Redmond, Washington — In an attempt to expand its health care services for people on the go, Microsoft Corporation over the weekend said that it has partnered with iTriage, a healthcare software maker to integrate Microsoft’s HealthVault personal healthcare record (PHR) with its iPhone and Android apps next year enabling users to access their health records stored on Microsoft’s service directly from their mobile devices.
iTriage just got bigger, as the mobile app developer unleashed a new free iPhone app that will allow users to access Microsoft HealthVault patient health records from the iPhone. An Android version is on the anvil and will be out in a few weeks, company officials say.
Users will now be able to access their personal medical information from Microsoft’s HealthVault personal health record platform through a new Windows Phone 7 application.
Peter Hudson, MD and co-founder of iTriage, said that, “We believe Microsoft Corporation HealthVault PHR incorporation into iTriage will give consumers a convenient and easy way to access their health information anywhere, anytime”.
HealthVault empower patients to handle chronic conditions such as diabetes and hypertension, in addition to keeping track of medication schedules and fitness goals. Besides, they can also recall their health histories and lab test reports from doctors’ versions of their electronic health records (EHRs).
Sean Nolan, Microsoft’s chief architect of health solutions, blogged about the new WP7 app, which the company released on Dec. 13.
“The app is intended to be a handy general-purpose tool–optimized for use whenever you need to quickly save or look up health information,” Nolan wrote.
“PHRs offer consumers a great way to monitor their health. Our iTriage vision includes being the mobile aggregator for multiple PHRs in the future,” hudson added.
The iTriage app already permits users to access information on symptoms, medical conditions, medication and procedures directly from their mobile phones and even allows users to locate physicians and other caregiver where they can get their medical condition treated. Now iTriage execs want to take the lead in consumer-oriented, mobile-enabled PHRs.
He may be on the right track, according to mHealthWatch, which indicates that “the integration with PHRs will round out iTriage’s functionality to create a pretty powerful end-to-end mHealth consumer application, with HealthVault integration likely the first of many.”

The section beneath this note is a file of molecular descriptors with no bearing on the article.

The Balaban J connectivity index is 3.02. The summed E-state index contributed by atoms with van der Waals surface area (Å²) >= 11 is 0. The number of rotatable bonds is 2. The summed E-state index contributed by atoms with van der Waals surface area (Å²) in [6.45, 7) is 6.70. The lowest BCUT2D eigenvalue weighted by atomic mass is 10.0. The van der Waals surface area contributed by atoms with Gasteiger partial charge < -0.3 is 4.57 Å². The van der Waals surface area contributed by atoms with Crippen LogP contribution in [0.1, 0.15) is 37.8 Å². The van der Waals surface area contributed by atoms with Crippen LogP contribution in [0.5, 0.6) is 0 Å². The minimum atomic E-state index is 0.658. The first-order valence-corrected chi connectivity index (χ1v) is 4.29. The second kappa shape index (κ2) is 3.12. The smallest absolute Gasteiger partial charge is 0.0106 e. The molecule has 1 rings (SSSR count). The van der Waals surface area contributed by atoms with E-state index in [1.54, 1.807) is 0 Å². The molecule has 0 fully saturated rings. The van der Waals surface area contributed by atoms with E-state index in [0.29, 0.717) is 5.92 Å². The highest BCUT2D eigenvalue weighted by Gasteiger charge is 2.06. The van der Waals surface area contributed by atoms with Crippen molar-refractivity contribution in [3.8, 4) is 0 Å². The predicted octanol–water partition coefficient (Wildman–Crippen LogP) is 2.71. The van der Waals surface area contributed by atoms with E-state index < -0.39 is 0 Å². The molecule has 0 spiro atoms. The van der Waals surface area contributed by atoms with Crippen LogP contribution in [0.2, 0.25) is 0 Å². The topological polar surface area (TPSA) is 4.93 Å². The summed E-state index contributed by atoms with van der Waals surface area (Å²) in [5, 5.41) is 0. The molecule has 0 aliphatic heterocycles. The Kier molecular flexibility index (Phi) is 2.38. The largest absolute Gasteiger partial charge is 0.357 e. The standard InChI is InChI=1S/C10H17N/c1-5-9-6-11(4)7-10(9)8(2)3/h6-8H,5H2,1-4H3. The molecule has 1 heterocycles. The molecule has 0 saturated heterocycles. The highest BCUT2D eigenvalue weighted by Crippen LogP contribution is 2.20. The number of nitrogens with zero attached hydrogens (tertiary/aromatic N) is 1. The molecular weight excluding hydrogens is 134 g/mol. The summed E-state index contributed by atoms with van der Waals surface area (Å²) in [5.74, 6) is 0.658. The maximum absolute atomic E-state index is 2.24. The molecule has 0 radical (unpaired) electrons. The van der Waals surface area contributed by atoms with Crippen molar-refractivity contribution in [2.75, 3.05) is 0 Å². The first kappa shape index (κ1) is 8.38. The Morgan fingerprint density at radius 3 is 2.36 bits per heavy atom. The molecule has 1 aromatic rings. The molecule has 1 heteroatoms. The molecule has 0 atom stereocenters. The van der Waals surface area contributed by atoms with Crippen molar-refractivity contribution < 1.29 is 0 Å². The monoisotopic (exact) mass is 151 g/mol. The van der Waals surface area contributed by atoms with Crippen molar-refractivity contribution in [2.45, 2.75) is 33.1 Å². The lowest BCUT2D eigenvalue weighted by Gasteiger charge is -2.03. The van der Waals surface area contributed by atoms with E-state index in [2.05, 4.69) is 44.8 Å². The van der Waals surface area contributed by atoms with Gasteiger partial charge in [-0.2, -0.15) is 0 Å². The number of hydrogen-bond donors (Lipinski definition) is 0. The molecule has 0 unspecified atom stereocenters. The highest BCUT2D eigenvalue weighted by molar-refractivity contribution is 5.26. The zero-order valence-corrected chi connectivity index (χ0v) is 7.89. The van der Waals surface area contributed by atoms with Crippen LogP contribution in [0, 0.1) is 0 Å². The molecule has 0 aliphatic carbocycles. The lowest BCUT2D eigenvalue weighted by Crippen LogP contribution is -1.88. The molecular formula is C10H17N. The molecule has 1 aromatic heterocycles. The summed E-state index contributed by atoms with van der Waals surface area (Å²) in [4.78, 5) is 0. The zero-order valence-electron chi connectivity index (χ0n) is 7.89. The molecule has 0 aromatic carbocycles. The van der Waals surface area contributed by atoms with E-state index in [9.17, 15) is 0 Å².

Using the cloud application, mobile users will be able to effortlessly monitor immunization dates, prescription histories, insurance details and procedures they have undergone, such as knee surgery or X-rays. Patients can also use the app to share vital data such as blood pressure, weight and blood sugar with a doctor or, in the case of parents, a school nurse.
“So while I have been boasting about our new HealthVault app for Windows Phone, the peanut gallery here has been grumbling that we need a great iPhone app too,” Nolan wrote.
On his blog, Nolan highlighted a few apps for HealthVault that now work on the iPhone.
Interestingly, a company named mySkin has formulated a HealthVault-enabled iPhone app that empowers patients to capture images of skin injuries and upload the information to the PHR platform. Patients can answer questions about their skin ailment and then share the information with dermatologists. Patients can also email the data to “skin scientists” through mySkin for a clinical opinion.
Microsoft also presents software development kits (SDKs) for Apple iOS and Google Android. However, WP7 lacks the customer familiarity of the Apple and Google mobile platforms.
Moreover, iTriage is providing a way for customers to transfer their data from Google Health to HealthVault, after Google’s announcement that it will shut down its PHR service. Also, the app has been adopted by more than 3 million people and is available from the iTunes App Store and Android Market as a free download.